Pesticides Threat to Champagne Water Quality

France leading way to ban pesticides. What’s in your water? 

Pesticides Threat to Champagne Water Quality

Intensive agricultural practices are causing concern as chemicals reach the water table.

By Caroline Henry

A hot, dry summer has left pesticide levels in Champagne’s groundwater at dangerous levels, according to a local study, raising fears about the region’s water quality.

The extensive use of pesticides – including insecticides, herbicides and fungicides – in the region is causing serious concerns to the water quality of the region. According to a study conducted by the local water agency, Eau Seine et Normandie, the chemical residues found both in the surface and ground water in the Champagne area regularly exceed European authorized levels, both for individual chemical molecules and chemical compounds.

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According to Daniel Beddelem, regional director for the Marne area of Eau Seine et Normandy, part of the reason is that the Seine has one of the smallest water flows of all French rivers, yet the water requirements of the region are extremely high at around 3 billion cubic meters per year. That combination means that the dilution capacity is limited in comparison with other regions.

Pollution levels have reached such toxic levels that a study earlier this year estimated that some 2.8 million people in France – mostly in areas where there is intensive agriculture, such as Champagne and the southwest of France – were drinking polluted tap water as a result of pesticides and nitrates leaching into the water table.

A study conducted in 2013, and updated in 2016, shows that pesticides remain the most important threat (with 54 percent of the total) to the degradation of the groundwater quality. Herbicides, particularly glyphosate, remain the largest culprit among the pesticides. The problem is further exacerbated by the fact that it takes several years for the chemical traces to completely disappear from the groundwater, as they tend to cling to the chalk omnipresent in the Marne region. This historical build-up has created a certain urgency to restrict the current use of pesticides and more specifically herbicides to prevent further pollution and possible mass degradation of the region’s water sources.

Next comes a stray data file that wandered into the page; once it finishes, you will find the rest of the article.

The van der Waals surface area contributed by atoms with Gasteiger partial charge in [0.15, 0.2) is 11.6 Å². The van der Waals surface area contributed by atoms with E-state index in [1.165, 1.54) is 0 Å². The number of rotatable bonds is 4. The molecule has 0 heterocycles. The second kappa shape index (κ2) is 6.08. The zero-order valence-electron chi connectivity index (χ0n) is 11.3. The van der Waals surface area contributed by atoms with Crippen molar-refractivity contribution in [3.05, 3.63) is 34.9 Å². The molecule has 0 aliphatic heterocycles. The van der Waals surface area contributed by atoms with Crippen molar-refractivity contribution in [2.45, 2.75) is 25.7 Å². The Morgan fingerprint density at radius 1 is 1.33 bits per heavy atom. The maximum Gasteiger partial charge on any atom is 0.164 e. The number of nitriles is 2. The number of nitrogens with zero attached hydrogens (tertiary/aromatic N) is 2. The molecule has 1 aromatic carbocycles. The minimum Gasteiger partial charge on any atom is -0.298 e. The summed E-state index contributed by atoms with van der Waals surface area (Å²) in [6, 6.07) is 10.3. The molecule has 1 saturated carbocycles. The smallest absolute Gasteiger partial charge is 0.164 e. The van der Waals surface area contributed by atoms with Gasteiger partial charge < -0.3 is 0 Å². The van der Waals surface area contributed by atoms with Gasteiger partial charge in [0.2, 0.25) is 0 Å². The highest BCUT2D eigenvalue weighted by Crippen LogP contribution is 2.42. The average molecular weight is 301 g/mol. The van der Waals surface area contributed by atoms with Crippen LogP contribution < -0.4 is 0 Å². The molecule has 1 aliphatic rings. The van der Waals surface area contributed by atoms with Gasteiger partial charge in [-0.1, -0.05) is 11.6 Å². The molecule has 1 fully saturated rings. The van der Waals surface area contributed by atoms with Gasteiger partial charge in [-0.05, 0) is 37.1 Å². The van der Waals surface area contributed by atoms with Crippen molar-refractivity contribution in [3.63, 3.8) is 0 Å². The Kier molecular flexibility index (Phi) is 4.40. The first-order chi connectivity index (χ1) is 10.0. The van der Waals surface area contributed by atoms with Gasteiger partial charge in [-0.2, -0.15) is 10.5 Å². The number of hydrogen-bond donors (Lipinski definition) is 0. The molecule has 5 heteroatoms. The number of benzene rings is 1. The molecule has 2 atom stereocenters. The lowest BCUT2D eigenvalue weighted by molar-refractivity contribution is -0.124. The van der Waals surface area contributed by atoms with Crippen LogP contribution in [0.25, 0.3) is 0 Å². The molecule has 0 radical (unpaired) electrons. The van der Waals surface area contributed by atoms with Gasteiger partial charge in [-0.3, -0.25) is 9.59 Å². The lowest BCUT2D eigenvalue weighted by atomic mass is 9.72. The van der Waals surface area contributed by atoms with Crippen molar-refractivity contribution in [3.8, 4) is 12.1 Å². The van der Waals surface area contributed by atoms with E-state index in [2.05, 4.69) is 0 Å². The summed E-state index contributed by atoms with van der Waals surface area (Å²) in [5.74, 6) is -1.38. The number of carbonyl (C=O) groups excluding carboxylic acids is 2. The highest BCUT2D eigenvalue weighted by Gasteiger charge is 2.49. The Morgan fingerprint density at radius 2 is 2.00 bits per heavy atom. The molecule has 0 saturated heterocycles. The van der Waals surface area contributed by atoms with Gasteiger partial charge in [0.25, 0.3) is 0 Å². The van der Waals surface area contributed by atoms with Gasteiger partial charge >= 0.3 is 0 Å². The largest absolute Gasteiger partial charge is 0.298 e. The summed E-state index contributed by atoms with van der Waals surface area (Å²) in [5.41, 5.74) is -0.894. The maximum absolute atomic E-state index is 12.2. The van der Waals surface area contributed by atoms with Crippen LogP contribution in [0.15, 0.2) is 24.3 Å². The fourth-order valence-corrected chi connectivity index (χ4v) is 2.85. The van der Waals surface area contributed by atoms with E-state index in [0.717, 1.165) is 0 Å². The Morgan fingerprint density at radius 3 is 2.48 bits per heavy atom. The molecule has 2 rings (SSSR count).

The desire to reduce the amount of pesticides used in France is not new. In 2008, the French government put in place a first EcoPhyto plan, piloted by 1900 agricultural business who aimed to reduce and measure their pesticide usage over the following years. In the light of the relative success, the French government launched a second plan in 2015; Ecophyto II, aimed to reduce the use of pesticides by 50 percent by 2025, and has been adopted by 30,000 agricultural and viticultural players across the country.

The Comité Interprofesionnel du Vin de Champagne (CIVC) has committed to the objectives of the EcoPhyto II plan, and after having almost completely eradicated the use of insecticides in the region, has now moved its focus to the reduction of herbicides, which are still widely used in Champagne. Last year, Arnaud Descotes, technical director of the CIVC, told Wine-Searcher that two-thirds of the region’s vineyards were still blanket-sprayed with herbicides, and almost 90 percent of the vineyards used herbicides to weed under the rows.

However, it looks like change is imminent, as later this week the Technical Committee of the CIVC will vote to accept a ban on the blanket spraying of pre-emergent herbicides (including glyphosates) from 2018 on. This move was lauded by Beddelem as an important step in the right direction.

Besides working with the CIVC, the Eau Seine et Normandie agency also works closely together with several grower cooperatives and Champagne houses to further promote the reduction and even the elimination of herbicide usage.

Veuve Clicquot is one of the Champagne houses that has changed to a zero-herbicide regime. According to cellarmaster Dominique Demarville, the choice was an obvious one, especially considering the continuing deterioration of the ground water and erosion of the hillside soils.

“We are very fortunate to have such a wonderful terroir in Champagne; it is part of our heritage and we owe it to the future generations to preserve it. This means we have to reign in our pesticide usage,” he said.

However, Romain Leguillou, Clicquot’s vineyard manager, added that this change of policy has not always been easy to implement and that it had significant social and economic drawbacks. “We have come to realize that the move to eliminate the use of herbicides has significantly changed the working conditions of our 120 vineyard workers, often complicating their labor,” he said.

“Furthermore, we have also noticed that our yields have been reduced significantly, which means we have to review and tweak our current practices if we want to continue to meet our market demand.”

Clicquot is also trying to get as many grower suppliers on board as possible, by assisting interested growers with free technical advice and know how, as well as an extra premium on the grape price. “We want to set an example and show that it is possible to work without herbicides,” concludes Demarville.